Maintaining what they love: Gold Country Trails Council keeps trails in top form
Special to The Union
Teri Personeni can’t think of a better place to start a ride than Loney Meadow, at 6,000-feet elevation in the heart of the Grouse Ridge non-motorized area of the Tahoe National Forest.
Wildflowers abound in early summer, a wide variety of birds flock to the meadow used historically as a dairy and there are aspen groves and mountain views and high elevation stillness and solitude.
“So many people love it. It’s my favorite place to ride in the whole world. The first time I went there was probably 30 years ago. I just felt something in my heart,” said Personeni, who has been riding horses for 45 years.
Personeni, a member of Gold Country Trails Council, will lead volunteer crews for a “Loney Meadow Camp, Work and Ride” Aug. 14-16.
Formed in 1981 by a group of Nevada County citizens, GCTC provides construction and maintenance of group equestrian campgrounds and trails in the Sierra Nevada foothills. They are also a resource for maps and trail educational materials.
The group “adopted” Loney Meadow several years ago, in partnership with Tahoe National Forest. About 20 people return year after year with chainsaws and loppers to remove downed trees and low-hanging branches from the trail.
With limited federal funding and staff, the forest service relies on community volunteers like GCTC to maintain trails. Citizen volunteers from GCTC have constructed over 30 miles of trails within the Tahoe National Forest.
Most of the public trails are located in the Highway 20 scenic corridor east of Nevada City. Council members have provided over 3,500 volunteer hours to trail and campground efforts.
“If we’re going to ride it, we can maintain it,” said Personeni. Without this regular presence, the trails that many enjoy would look much different, she added.
“The trails would get overgrown and people would complain,” said Personeni.
From Loney Meadow, volunteers will scout surrounding areas such as: Bullpen Lake, Lower and Upper Rock Lake and the trail below Bowman Mountain.
“It’s kind of a treat for the members,” said Personeni who always carries a set of long-handled and short-handled loppers with her when she rides. Besides the four hours of trail maintenance scheduled on Saturday, she looks forward to the camping, trail rides and potluck.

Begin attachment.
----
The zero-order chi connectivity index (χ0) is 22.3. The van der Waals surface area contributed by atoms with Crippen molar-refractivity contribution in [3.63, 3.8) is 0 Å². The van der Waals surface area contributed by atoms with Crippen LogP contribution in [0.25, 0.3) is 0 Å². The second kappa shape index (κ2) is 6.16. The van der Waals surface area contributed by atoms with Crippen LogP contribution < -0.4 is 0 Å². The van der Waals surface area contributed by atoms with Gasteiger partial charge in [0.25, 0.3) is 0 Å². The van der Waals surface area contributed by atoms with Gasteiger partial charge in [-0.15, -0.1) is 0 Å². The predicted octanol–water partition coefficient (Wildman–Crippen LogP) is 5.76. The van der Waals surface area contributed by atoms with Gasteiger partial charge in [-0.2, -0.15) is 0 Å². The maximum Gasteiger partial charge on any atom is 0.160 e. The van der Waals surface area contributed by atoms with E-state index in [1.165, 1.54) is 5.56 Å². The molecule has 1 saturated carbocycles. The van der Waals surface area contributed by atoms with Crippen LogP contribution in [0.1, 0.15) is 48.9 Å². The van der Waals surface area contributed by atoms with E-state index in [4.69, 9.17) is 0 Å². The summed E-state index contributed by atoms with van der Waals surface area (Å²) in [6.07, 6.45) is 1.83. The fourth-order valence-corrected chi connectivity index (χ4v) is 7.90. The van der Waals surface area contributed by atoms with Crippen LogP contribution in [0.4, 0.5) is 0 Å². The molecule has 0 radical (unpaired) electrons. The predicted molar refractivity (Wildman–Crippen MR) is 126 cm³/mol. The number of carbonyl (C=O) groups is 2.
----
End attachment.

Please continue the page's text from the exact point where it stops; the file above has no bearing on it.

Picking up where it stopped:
“We really like each other. It’s nice to spend time not working,” she said.
Jaede Miloslavich plans to spend five days camping out for the event. Riding since she was 3, she’s been a member of the club for 12 years, since first moving to Nevada County.
“The minute you move here you can join the group and it’s instant community,” she said.
Miloslavich and others from GCTC are working with Nevada County Supervisor Richard Anderson and other local trail groups to identify missing linkages of trail that would connect Truckee with Nevada City.
“I think GCTC will be there to close the gaps. There is broad support for more community trails in Nevada County and that is awesome,” said Miloslavich.
GCTC’s first project during the founding years was the Pioneer Trail. From 1981 to 2014, GCTC worked on the project in partnership with Caltrans, Tahoe National Forest, Boy Scouts of America, California Youth Authority, and Pacific Gas and Electric Co.
The trail extends five miles east of Nevada City by the 5 Mile House nearly to the Pacific Crest Trail.
Like many trail and conservation groups, in recent years, GCTC was noticeably “aging out,” and a campaign to reach younger families has paid off. Membership of the nonprofit organization has grown to 300.
“It’s an all-ages group. We’ve had more younger members this year than in the last five years,” said Miloslavich.
In addition to trails, the group has built two group horse camps — Little Lasier Meadow Horse Camp near Truckee, and Skillman Horse Camp, located on Highway 20 above Nevada City.
Both horse camps provide individual truck and trailer parking spaces, hitching posts, corrals, fire rings, picnic tables, restrooms and water for stock.
The group’s event calendar is full with rides, trail workdays, socials and an annual eight-mile Poker Ride, one of the best attended in Northern California.
Miloslavich is happy with the number and quality of all-access trails suited for horses in the High Country. What she would like to see more of is trails in the southern reaches of the county — such as within the Bear River corridor and the Emigrant Trail between Highway 49 and Dog Bar Road.
“We need trails where we live,” she said.
To learn more about Gold Country Trails Council, visit: http://www.GoldCountryTrailsCouncil.org/
Contact freelance writer Laura Petersen at firstname.lastname@example.org or 913-3067.
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